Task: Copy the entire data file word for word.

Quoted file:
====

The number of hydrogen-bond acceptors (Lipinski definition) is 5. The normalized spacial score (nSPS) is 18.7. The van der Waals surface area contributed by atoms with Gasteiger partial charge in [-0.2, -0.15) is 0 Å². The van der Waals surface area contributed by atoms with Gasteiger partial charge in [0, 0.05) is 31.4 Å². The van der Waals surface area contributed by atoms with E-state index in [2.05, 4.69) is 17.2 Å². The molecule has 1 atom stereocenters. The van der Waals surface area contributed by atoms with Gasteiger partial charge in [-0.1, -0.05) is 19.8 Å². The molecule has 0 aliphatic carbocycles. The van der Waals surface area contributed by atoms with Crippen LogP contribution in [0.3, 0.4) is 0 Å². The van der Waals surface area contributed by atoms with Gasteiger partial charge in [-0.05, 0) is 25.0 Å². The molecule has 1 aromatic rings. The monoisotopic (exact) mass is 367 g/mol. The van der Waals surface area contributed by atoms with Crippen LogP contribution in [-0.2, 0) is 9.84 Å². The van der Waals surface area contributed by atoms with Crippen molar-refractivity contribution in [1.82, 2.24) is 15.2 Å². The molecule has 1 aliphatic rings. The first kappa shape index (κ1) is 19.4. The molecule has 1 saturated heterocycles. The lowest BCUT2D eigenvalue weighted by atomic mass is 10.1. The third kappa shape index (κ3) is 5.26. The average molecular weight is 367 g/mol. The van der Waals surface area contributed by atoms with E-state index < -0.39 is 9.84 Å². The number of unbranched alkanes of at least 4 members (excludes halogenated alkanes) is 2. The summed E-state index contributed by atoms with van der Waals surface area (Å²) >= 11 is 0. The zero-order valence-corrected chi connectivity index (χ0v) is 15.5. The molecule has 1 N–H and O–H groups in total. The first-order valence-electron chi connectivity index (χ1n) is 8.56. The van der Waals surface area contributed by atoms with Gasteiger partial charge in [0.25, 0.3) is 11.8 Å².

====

The number of hydrogen-bond acceptors (Lipinski definition) is 5. The normalized spacial score (nSPS) is 18.7. The van der Waals surface area contributed by atoms with Gasteiger partial charge in [-0.2, -0.15) is 0 Å². The van der Waals surface area contributed by atoms with Gasteiger partial charge in [0, 0.05) is 31.4 Å². The van der Waals surface area contributed by atoms with E-state index in [2.05, 4.69) is 17.2 Å². The molecule has 1 atom stereocenters. The van der Waals surface area contributed by atoms with Gasteiger partial charge in [-0.1, -0.05) is 19.8 Å². The molecule has 0 aliphatic carbocycles. The van der Waals surface area contributed by atoms with Crippen LogP contribution in [0.3, 0.4) is 0 Å². The van der Waals surface area contributed by atoms with Gasteiger partial charge in [-0.05, 0) is 25.0 Å². The molecule has 1 aromatic rings. The monoisotopic (exact) mass is 367 g/mol. The van der Waals surface area contributed by atoms with Crippen LogP contribution in [-0.2, 0) is 9.84 Å². The van der Waals surface area contributed by atoms with Crippen molar-refractivity contribution in [1.82, 2.24) is 15.2 Å². The molecule has 1 aliphatic rings. The first kappa shape index (κ1) is 19.4. The molecule has 1 saturated heterocycles. The lowest BCUT2D eigenvalue weighted by atomic mass is 10.1. The third kappa shape index (κ3) is 5.26. The average molecular weight is 367 g/mol. The van der Waals surface area contributed by atoms with E-state index < -0.39 is 9.84 Å². The number of unbranched alkanes of at least 4 members (excludes halogenated alkanes) is 2. The summed E-state index contributed by atoms with van der Waals surface area (Å²) >= 11 is 0. The zero-order valence-corrected chi connectivity index (χ0v) is 15.5. The molecule has 1 N–H and O–H groups in total. The first-order valence-electron chi connectivity index (χ1n) is 8.56. The van der Waals surface area contributed by atoms with Gasteiger partial charge in [0.25, 0.3) is 11.8 Å².